Mutual Funds – A better way of Investment (Part 1)

by April 4, 2017
Mutual Funds A better way of Investment

Mutual Fund investments are subject to Market Risks. Please read the offer document carefully before investing.” This is a standard line that one hears in mutual funds advertisements. So, what are these risks, where do they come from, and how does one get returns on investment if there are such inherent risks.

This article tries to explain a Mutual Fund and its types.

A Mutual Fund is an investment avenue which pools money from many investors to create a large fund. The fund, then, invests on behalf of its investors into various asset classes such as equity, fixed income etc. The profits from these investments, if any, are then distributed to the investors in the fund.

However, it is not as easy as it sounds. The timing of entry into the fund, the mode of investment (one-time or systematic investment), as well as the performance of the financial markets have an impact on your returns.

Mutual Funds publish a Net Asset Value (NAV) which is the price per share of a mutual fund. The amount invested by you is divided by the NAV to arrive at the number of units of the mutual fund that will be allocated to you.

Based on the fund scheme or the asset class that the mutual fund invests in, it can be classified into the following:

1. Based on the Fund scheme:

Based on the fund scheme, a mutual fund could be either open-ended or close-ended.

a. Open-ended mutual fund: An open-ended fund allows investors to enter the fund or exit the fund on any given day (when the financial markets are open). This means that the fund would be liquid and investors have the option to increase their investment or even sell their shares in a mutual fund on any given day. Depending on the buying/selling pattern and other market factors, the price of such funds tends to keep fluctuating.

open ended

Image Credits : investopedia.com

b. Close-ended mutual funds: In this case, the investors can buy units of these funds only during a time when the fund’s initial issue is open. Once the stipulated time-period is over, the investors cannot buy new units. However, unlike open-ended schemes, such funds are traded on the stock exchanges wherein investors can buy or sell the units of the fund directly through their demat accounts.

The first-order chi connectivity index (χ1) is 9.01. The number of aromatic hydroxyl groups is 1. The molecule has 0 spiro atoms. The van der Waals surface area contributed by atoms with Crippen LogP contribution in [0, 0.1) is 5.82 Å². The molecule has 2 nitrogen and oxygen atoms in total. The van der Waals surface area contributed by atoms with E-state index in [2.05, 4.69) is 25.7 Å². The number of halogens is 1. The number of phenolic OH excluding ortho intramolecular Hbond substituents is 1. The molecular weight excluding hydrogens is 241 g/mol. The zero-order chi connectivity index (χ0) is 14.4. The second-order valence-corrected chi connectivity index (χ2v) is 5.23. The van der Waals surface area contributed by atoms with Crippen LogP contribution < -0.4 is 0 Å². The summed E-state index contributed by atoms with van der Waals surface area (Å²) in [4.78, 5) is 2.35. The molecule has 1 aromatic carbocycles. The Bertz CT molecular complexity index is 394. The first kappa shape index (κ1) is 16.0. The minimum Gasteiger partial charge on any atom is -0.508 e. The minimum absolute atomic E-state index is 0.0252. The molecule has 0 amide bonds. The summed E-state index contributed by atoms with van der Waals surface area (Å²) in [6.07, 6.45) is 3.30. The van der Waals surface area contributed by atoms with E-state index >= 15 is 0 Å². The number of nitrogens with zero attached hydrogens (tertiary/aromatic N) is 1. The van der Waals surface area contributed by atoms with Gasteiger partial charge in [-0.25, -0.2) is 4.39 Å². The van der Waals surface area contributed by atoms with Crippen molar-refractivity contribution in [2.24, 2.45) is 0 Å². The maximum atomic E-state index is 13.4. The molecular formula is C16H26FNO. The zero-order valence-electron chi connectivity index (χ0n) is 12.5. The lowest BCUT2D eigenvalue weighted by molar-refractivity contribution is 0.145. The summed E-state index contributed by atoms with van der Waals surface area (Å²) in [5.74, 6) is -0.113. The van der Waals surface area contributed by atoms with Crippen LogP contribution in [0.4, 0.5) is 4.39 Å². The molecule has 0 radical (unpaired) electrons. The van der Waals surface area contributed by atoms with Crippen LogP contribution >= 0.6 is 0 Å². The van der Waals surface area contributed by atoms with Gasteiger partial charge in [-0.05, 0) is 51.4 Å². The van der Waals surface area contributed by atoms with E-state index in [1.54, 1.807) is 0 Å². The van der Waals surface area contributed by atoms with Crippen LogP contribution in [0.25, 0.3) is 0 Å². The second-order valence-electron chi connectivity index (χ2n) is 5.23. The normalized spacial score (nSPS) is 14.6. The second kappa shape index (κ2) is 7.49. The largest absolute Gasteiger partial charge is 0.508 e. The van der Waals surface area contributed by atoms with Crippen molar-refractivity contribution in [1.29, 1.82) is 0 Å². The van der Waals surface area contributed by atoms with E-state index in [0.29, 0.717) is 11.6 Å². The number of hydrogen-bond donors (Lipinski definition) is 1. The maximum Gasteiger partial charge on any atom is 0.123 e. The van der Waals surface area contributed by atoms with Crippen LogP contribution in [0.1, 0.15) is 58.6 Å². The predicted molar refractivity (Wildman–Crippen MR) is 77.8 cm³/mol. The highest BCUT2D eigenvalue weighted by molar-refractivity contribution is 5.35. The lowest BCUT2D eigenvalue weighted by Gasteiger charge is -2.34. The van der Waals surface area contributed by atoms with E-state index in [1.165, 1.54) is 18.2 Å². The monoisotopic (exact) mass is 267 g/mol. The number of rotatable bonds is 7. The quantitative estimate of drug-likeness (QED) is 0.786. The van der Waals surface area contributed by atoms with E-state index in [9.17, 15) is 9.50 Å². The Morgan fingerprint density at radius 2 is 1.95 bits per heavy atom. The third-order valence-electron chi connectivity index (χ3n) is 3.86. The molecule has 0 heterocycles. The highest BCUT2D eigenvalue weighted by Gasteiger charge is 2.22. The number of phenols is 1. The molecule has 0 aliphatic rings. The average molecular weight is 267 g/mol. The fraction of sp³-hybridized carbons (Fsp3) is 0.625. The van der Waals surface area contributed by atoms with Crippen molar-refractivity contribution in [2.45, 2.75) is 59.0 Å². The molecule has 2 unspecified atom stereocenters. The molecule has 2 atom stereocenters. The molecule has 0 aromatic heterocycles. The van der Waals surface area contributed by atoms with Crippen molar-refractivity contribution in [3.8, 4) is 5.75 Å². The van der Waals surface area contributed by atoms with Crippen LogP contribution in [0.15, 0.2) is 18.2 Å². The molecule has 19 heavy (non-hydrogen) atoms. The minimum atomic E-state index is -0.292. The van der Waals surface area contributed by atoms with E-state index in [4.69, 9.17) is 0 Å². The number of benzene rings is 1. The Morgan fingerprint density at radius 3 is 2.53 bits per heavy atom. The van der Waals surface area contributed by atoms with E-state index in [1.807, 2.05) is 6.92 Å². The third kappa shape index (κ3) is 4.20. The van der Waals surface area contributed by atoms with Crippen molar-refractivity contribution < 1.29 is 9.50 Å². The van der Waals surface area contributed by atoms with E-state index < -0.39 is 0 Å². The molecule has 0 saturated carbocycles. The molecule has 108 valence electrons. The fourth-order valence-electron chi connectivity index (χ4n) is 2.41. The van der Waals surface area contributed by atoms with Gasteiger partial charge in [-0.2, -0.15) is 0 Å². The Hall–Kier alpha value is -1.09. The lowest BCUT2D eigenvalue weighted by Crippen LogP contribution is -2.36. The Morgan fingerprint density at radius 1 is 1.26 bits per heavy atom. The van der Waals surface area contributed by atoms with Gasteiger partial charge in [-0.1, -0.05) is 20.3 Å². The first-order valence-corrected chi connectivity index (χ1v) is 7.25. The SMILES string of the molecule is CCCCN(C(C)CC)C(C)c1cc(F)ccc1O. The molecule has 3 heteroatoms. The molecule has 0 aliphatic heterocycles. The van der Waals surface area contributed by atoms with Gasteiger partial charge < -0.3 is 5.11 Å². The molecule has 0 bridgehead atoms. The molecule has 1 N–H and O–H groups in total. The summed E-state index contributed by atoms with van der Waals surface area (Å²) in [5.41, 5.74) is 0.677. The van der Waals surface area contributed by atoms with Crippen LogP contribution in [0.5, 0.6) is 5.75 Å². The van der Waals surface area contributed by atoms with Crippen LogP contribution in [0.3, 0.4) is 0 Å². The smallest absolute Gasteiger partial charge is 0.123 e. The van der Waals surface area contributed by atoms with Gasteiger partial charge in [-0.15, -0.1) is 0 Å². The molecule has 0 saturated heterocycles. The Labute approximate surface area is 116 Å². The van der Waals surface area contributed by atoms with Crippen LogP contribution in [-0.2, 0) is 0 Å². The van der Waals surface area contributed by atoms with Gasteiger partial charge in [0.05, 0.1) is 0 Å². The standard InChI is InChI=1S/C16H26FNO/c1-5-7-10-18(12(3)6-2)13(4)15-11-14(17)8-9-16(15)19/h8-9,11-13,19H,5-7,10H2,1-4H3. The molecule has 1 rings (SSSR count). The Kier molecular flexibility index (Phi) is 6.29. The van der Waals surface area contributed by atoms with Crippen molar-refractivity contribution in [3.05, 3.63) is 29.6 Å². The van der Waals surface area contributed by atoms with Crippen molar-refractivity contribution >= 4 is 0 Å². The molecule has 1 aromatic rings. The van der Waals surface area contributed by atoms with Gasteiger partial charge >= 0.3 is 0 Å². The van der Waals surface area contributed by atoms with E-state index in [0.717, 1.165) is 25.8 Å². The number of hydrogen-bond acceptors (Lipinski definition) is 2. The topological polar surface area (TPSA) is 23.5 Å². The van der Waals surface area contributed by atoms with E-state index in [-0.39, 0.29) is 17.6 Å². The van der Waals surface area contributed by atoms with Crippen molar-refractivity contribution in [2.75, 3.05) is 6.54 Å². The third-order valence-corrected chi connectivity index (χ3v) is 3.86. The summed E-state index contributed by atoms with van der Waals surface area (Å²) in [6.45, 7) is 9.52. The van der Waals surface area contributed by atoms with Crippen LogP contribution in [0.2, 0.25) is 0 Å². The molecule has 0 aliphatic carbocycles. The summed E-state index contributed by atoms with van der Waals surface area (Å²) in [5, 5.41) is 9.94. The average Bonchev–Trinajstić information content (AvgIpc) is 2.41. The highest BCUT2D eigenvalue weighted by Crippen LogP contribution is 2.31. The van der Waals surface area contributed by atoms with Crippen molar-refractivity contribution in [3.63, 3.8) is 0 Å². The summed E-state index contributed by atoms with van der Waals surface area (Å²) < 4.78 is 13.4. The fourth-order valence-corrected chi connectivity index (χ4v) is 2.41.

closed fund

Image Credits : dividendappreciation.com

2. Based on the asset-class they invest in:

There are different types of asset classes based on the nature of their risk and return potential. A mutual fund would invest in different asset classes to maximize the returns on the money pooled from investors. Once it makes a good return on investment, the mutual fund often issues a dividend to each investor commensurate to the number of units of the mutual fund held by the investor.

The types of mutual funds based on the asset-class invested in is as below:

a. Equity funds: These funds invest in the stock markets. They might invest in shares of major blue-chip companies with market capitalization of over 10,000 Crores, or mid cap or small cap stocks to garner maximum return on the investments made into the fund. The risk and returns both tend to be on the higher side with equity funds.

Equity

Image: Equity.jpg

b. Debt Funds: These funds invest in bonds or fixed income instruments. These investments yield a fixed return based on the investment avenue. The investments are made into corporate bonds, government securities, debentures etc. A corporate bond may yield higher return whereas a government bond may yield a lower return on investment as it is perceived to be comparatively safer. Debt funds may not yield as much return on investment as equity funds but are considered low-risk instruments.

debt funds

Image Credits: financialhospital.in

c. Hybrid Funds: These funds enjoy the best of both worlds by investing in equity as well as debt market instruments. The risk and return on these funds are lesser than equity funds but more than debt funds.

Hybrid

Image Credits: relakhs.com

The funds can also be classified based on the investment objective of the investor (whether he is looking for consistent and quick returns or if he wishes to stay invested for the longer term and enjoy the power of computing). There are also funds which are created for investments into niche and focused instruments or avenues. They are often referred to as Special funds.

Read more about Mutual Funds in our next article – https://www.compareraja.in/blog/mutual-funds-a-better-way-of-investment-part-2/